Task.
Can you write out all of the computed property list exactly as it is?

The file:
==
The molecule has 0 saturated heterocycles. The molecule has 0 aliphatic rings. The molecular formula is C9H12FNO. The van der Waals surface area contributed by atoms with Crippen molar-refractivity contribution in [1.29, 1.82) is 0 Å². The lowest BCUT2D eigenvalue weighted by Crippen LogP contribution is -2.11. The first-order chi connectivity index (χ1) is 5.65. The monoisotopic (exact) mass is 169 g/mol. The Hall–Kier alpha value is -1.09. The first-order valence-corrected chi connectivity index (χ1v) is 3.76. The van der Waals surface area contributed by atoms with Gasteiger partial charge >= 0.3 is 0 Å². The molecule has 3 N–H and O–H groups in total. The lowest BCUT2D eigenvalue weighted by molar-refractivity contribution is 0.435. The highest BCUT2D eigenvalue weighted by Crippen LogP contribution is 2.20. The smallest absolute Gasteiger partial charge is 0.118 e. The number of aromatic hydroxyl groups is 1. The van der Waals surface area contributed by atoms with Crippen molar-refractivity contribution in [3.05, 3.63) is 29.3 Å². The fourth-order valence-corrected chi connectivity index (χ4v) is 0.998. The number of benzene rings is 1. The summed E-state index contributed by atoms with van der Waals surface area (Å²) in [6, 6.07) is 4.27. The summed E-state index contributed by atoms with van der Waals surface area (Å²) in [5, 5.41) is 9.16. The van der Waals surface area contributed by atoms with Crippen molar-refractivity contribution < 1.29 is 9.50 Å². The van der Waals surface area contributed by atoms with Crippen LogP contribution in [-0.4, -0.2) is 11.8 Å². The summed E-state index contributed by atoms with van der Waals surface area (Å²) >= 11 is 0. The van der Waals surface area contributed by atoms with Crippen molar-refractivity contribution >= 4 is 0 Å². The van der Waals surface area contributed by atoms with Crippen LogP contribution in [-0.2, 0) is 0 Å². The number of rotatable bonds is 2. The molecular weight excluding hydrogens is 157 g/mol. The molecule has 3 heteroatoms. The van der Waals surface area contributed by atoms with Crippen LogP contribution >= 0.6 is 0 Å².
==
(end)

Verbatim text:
The molecule has 0 saturated heterocycles. The molecule has 0 aliphatic rings. The molecular formula is C9H12FNO. The van der Waals surface area contributed by atoms with Crippen molar-refractivity contribution in [1.29, 1.82) is 0 Å². The lowest BCUT2D eigenvalue weighted by Crippen LogP contribution is -2.11. The first-order chi connectivity index (χ1) is 5.65. The monoisotopic (exact) mass is 169 g/mol. The Hall–Kier alpha value is -1.09. The first-order valence-corrected chi connectivity index (χ1v) is 3.76. The van der Waals surface area contributed by atoms with Gasteiger partial charge >= 0.3 is 0 Å². The molecule has 3 N–H and O–H groups in total. The lowest BCUT2D eigenvalue weighted by molar-refractivity contribution is 0.435. The highest BCUT2D eigenvalue weighted by Crippen LogP contribution is 2.20. The smallest absolute Gasteiger partial charge is 0.118 e. The number of aromatic hydroxyl groups is 1. The van der Waals surface area contributed by atoms with Crippen molar-refractivity contribution in [3.05, 3.63) is 29.3 Å². The fourth-order valence-corrected chi connectivity index (χ4v) is 0.998. The number of benzene rings is 1. The summed E-state index contributed by atoms with van der Waals surface area (Å²) in [6, 6.07) is 4.27. The summed E-state index contributed by atoms with van der Waals surface area (Å²) in [5, 5.41) is 9.16. The van der Waals surface area contributed by atoms with Crippen molar-refractivity contribution < 1.29 is 9.50 Å². The van der Waals surface area contributed by atoms with Crippen LogP contribution in [-0.4, -0.2) is 11.8 Å². The summed E-state index contributed by atoms with van der Waals surface area (Å²) >= 11 is 0. The van der Waals surface area contributed by atoms with Crippen molar-refractivity contribution >= 4 is 0 Å². The van der Waals surface area contributed by atoms with Crippen LogP contribution in [-0.2, 0) is 0 Å². The number of rotatable bonds is 2. The molecular weight excluding hydrogens is 157 g/mol. The molecule has 3 heteroatoms. The van der Waals surface area contributed by atoms with Crippen LogP contribution >= 0.6 is 0 Å².